They were delivered to Chasewater Railway Museum by Laurence Hodgkinson in May 2019, and, although needing some restoration work, have been kept in very good condition by Mike Lewis.

Our thanks go to Mike and Laurence for their efforts on our behalf.

Detail from the back of the chair – MS&L

Chasewater Railway Museum – An 1857 Book

Chasewater Railway Museum 

A Book dated 1857

A book has been donated to the Museum, described as a ‘Treatise on Cast and Wrought Iron Bridges & Girders as applied to Railway structures.’

Compiled by William Humber in 1857.

It is a substantial book, measuring 15″x 11″ and was donated by Chris Browy of Norton Canes.

Amongst numerous descriptions of works are two local bridges:

No.1:

South Staffordshire Railway

Aqueduct Cannock Chase

Messrs. McClean and Stileman, C.E. ( Consulting Engineers – John Robinson McClean and Francis Cloughton Stileman)  John Robinson McClean was involved with the South Staffordshire Railway and the Cannock Chase Colliery Company, and is of particular interest to Chasewater Railway and the Museum.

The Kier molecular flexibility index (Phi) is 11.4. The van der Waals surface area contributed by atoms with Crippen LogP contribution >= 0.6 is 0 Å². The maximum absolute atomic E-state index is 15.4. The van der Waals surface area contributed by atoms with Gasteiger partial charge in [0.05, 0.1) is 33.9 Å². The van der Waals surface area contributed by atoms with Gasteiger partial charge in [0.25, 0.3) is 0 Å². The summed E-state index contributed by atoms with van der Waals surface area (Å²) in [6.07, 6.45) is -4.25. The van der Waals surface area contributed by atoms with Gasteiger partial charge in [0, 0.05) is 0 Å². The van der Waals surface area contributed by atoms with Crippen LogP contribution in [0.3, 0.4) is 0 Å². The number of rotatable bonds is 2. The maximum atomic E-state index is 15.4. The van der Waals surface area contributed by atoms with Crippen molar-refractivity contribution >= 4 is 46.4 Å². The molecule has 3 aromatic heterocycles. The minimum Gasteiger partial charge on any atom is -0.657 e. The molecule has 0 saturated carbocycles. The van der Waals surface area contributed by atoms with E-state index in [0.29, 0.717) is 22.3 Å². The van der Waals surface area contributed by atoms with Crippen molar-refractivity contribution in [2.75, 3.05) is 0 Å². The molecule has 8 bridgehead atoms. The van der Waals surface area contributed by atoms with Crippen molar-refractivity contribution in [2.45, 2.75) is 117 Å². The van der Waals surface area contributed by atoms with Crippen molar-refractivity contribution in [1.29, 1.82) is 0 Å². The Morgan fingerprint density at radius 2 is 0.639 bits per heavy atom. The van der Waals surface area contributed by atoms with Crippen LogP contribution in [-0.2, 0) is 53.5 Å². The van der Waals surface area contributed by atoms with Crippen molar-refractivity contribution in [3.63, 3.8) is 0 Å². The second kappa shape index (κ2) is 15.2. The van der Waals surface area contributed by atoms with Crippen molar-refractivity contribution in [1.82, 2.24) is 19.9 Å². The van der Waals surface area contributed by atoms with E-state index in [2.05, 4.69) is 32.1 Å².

In 1849 he took into partnership Mr. F. C. Stileman, with whom he engaged in the construction of the South Staffordshire Railway, the Birmingham Wolverhampton and Dudley Railway, the Staffordshire and Worcestershire Canal reservoirs, and the South Staffordshire Water Works supplying water from Lichfield to a very extensive district.

Constructed by Messrs. Lloyds, Forsters & Co.